Various Artists | Butchering the Beatles: A Headbashing Tribute (Restless)

cd_butcherbeatleIn what seems like a fairly obvious pairing, Damn Yankees Jack Blades and Tommy Shaw tackle the high harmonies on "Day Tripper," a song whose guitar riff was made for wank-ery, and Doug Aldritch (Whitesnake, Dio) definitely delivers.





There have been blues tributes and soul tributes, jazz tributes and string quartet tributes, so it was only a matter of time until someone released a metal tribute to the Beatles. For those who thought Mötley Crüe's atrocious cover of "Helter Skelter" just wasn't enough, Restless mixes and matches superstar singers and guitarists with lesser-known sidemen to create a brand new supergroup lineup for each of a dozen different Fab Four classics.

When the bands click, Butchering the Beatles can be a load of goofy fun. Alice Cooper hams it up to great effect on the wicked semi-rarity "Hey Bulldog," probably the most appropriate song for this context (although it should be noted that "Helter Skelter," the Beatles' only real metal-ish song, is not present here). Cooper gets a bit ridiculous during the outro—did we really need a Paris Hilton reference, or the line "You ain't no bulldog, you're just a California Chihuahua!"?—but a blazing solo from guitar god Steve Vai helps set things right. In a perfect pairing, Queensrÿche singer Geoff Tate and guitarist Michael Wilton give "Lucy in the Sky With Diamonds" a power ballad push, backed by four members of Dio. ZZ Top's Billy Gibbons gives John Lennon's classic "Revolution" a dusty Texas blues spin; Gibbons' growl is perfectly suited for the song and Vivian Campbell (of latter-day Def Leppard) turns in possibly the best guitarwork he's ever committed to disc as he and Gibbons trade back and forth on the song's extended coda, the album's undeniable high point.

Some of the best songs come from surprising sources. Billy Idol drops the snarl for a downright funky take on "Tomorrow Never Knows," with guitarist Steve Stevens, drummer Brian Tichy (both of Idol's touring band), and journeyman bassist Blasko crafting a swirling psychedelic dream so far removed from Idol's usual territory that only the occasional shouts of "Yeah!" would give you any idea it was him. In what seems like a fairly obvious pairing, Damn Yankees Jack Blades and Tommy Shaw tackle the high harmonies on "Day Tripper," a song whose guitar riff was made for wank-ery, and Doug Aldritch (Whitesnake, Dio) definitely delivers. And in possibly the most shocking development, Kip Winger brings a bit of Alice Cooper's devilish charm to "Drive My Car" while Grand Funk-ster Bruce Kulick adds some down-south boogie to George Harrison's classic lead, keeping the same effortless charm of the original; all that's missing is the cowbell.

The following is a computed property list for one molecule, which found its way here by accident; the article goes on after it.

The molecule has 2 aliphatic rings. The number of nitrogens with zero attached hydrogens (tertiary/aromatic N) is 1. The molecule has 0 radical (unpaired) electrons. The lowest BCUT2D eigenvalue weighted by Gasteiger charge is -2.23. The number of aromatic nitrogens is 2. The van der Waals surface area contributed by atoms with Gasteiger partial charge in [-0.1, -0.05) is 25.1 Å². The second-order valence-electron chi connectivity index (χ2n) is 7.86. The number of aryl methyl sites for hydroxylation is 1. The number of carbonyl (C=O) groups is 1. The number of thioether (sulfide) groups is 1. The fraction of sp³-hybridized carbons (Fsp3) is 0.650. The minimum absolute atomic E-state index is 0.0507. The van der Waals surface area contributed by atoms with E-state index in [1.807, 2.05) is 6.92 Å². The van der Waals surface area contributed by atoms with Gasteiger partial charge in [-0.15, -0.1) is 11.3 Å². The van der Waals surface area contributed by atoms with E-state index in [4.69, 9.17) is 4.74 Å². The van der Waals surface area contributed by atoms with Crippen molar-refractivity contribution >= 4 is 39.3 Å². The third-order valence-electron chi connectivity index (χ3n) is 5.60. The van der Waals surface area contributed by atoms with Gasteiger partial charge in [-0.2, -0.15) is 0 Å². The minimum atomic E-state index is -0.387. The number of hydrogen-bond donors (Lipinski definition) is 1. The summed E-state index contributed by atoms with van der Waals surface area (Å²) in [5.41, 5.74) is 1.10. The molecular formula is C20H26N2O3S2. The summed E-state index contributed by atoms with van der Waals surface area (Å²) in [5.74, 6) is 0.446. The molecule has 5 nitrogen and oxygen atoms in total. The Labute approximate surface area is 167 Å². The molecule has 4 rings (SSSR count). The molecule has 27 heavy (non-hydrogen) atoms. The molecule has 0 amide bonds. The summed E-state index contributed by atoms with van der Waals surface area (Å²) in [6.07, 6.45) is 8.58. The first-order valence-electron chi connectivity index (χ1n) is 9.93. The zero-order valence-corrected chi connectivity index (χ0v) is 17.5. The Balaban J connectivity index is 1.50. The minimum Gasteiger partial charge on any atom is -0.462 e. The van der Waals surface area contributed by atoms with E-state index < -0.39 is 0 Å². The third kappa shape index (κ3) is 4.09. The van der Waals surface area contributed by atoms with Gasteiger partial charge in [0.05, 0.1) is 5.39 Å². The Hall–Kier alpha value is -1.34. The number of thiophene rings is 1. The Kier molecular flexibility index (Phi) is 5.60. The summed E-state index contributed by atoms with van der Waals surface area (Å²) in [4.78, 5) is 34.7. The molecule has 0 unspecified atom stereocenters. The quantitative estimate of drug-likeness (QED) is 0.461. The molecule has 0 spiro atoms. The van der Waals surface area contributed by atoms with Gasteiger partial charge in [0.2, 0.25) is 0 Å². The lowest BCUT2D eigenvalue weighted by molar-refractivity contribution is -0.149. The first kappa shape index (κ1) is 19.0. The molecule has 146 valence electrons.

As one would expect, there are quite a few misses as well. In what should have been a shoo-in for best song, Lemmy Kilmister of Motörhead utterly disappoints on "Back in the USSR," a song seemingly right up his alley. He ruins the bubblegum brilliance with a delivery that is lifeless and almost painfully off time with the instrumentation. Axeman extraordinaire Yngwie Malmsteen slings out some absolutely sick solos all over "Magical Mystery Tour," but the multi-tracked vocals from Jeff Scott Soto (of Malmsteen's own band) can't even begin to keep up. The '90s fail to pull their weight when John (Anthrax) Bush, Stephen (Deftones) Carpenter, and Mike (Alice in Chains) Inez team up on "I Feel Fine," a decent but ultimately uninspired retread. Doug Pinnick (Kings X) and Steve Lukather (Toto) come close with a low end-heavy run through "Taxman" that approaches Primus territory before John Corabi (briefly Vince Neil's replacement in Mötley Crüe) wails his way through "I Saw Her Standing There," which mostly sounds like Poison covering Chuck Berry (appropriate, given that Poison's C.C. Deville supplies the six-string heroics here). And the less said about the excruciating run through "Hey Jude" headed by Tim "Ripper" Owens (the lame-o who succeeded Rob Halford in Judas Priest), the better.

Despite some ups and downs, Butchering the Beatles is generally likeable, and the production leaves the vocals and guitars clear and crisp, although the bass and drums are frequently buried deep in the mix. Though a few songs on this collection do succeed in, as the title suggests, butchering the Beatles' classics and none of the songs approach the masterful originals—how could they?—the majority of this "headbashing tribute" is an enjoyable skewed take on the classics for those who wish George Harrison would let loose and shred every once in a while. B | Jason Green

RIYL: The Beatles, guitar wank

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